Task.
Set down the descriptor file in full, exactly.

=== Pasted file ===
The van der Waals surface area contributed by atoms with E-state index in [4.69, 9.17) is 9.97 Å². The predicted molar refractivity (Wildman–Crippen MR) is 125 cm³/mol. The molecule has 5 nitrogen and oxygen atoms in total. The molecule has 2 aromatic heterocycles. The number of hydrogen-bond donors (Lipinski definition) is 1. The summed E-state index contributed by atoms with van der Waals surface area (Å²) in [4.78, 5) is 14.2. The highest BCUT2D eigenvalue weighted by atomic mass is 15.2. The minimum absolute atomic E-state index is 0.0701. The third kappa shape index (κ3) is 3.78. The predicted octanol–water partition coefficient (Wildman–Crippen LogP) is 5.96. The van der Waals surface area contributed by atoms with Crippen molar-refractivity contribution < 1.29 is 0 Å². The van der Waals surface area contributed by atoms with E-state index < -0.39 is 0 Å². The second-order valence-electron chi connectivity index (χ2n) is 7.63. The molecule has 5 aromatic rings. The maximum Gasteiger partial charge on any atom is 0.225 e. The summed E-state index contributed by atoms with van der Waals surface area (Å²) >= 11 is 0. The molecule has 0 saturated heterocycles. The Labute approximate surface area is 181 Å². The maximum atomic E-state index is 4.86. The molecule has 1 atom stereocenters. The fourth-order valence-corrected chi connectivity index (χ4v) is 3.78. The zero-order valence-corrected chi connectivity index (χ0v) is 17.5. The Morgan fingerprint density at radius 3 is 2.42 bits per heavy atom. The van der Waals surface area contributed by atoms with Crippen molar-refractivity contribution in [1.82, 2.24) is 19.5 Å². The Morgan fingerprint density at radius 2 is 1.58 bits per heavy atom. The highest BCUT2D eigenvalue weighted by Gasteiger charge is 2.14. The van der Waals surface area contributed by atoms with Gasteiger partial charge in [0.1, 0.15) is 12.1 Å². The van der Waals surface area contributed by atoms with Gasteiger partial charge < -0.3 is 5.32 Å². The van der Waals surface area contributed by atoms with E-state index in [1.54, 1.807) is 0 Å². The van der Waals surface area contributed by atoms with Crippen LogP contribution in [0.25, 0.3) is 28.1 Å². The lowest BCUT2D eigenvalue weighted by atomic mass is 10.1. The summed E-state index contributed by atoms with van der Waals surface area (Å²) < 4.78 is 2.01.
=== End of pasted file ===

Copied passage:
The van der Waals surface area contributed by atoms with E-state index in [4.69, 9.17) is 9.97 Å². The predicted molar refractivity (Wildman–Crippen MR) is 125 cm³/mol. The molecule has 5 nitrogen and oxygen atoms in total. The molecule has 2 aromatic heterocycles. The number of hydrogen-bond donors (Lipinski definition) is 1. The summed E-state index contributed by atoms with van der Waals surface area (Å²) in [4.78, 5) is 14.2. The highest BCUT2D eigenvalue weighted by atomic mass is 15.2. The minimum absolute atomic E-state index is 0.0701. The third kappa shape index (κ3) is 3.78. The predicted octanol–water partition coefficient (Wildman–Crippen LogP) is 5.96. The van der Waals surface area contributed by atoms with Crippen molar-refractivity contribution < 1.29 is 0 Å². The van der Waals surface area contributed by atoms with E-state index < -0.39 is 0 Å². The second-order valence-electron chi connectivity index (χ2n) is 7.63. The molecule has 5 aromatic rings. The maximum Gasteiger partial charge on any atom is 0.225 e. The summed E-state index contributed by atoms with van der Waals surface area (Å²) >= 11 is 0. The molecule has 0 saturated heterocycles. The Labute approximate surface area is 181 Å². The maximum atomic E-state index is 4.86. The molecule has 1 atom stereocenters. The fourth-order valence-corrected chi connectivity index (χ4v) is 3.78. The zero-order valence-corrected chi connectivity index (χ0v) is 17.5. The Morgan fingerprint density at radius 3 is 2.42 bits per heavy atom. The van der Waals surface area contributed by atoms with Crippen molar-refractivity contribution in [1.82, 2.24) is 19.5 Å². The Morgan fingerprint density at radius 2 is 1.58 bits per heavy atom. The highest BCUT2D eigenvalue weighted by Gasteiger charge is 2.14. The van der Waals surface area contributed by atoms with Gasteiger partial charge in [0.1, 0.15) is 12.1 Å². The van der Waals surface area contributed by atoms with Gasteiger partial charge < -0.3 is 5.32 Å². The van der Waals surface area contributed by atoms with E-state index in [1.54, 1.807) is 0 Å². The van der Waals surface area contributed by atoms with Crippen LogP contribution in [0.25, 0.3) is 28.1 Å². The lowest BCUT2D eigenvalue weighted by atomic mass is 10.1. The summed E-state index contributed by atoms with van der Waals surface area (Å²) < 4.78 is 2.01.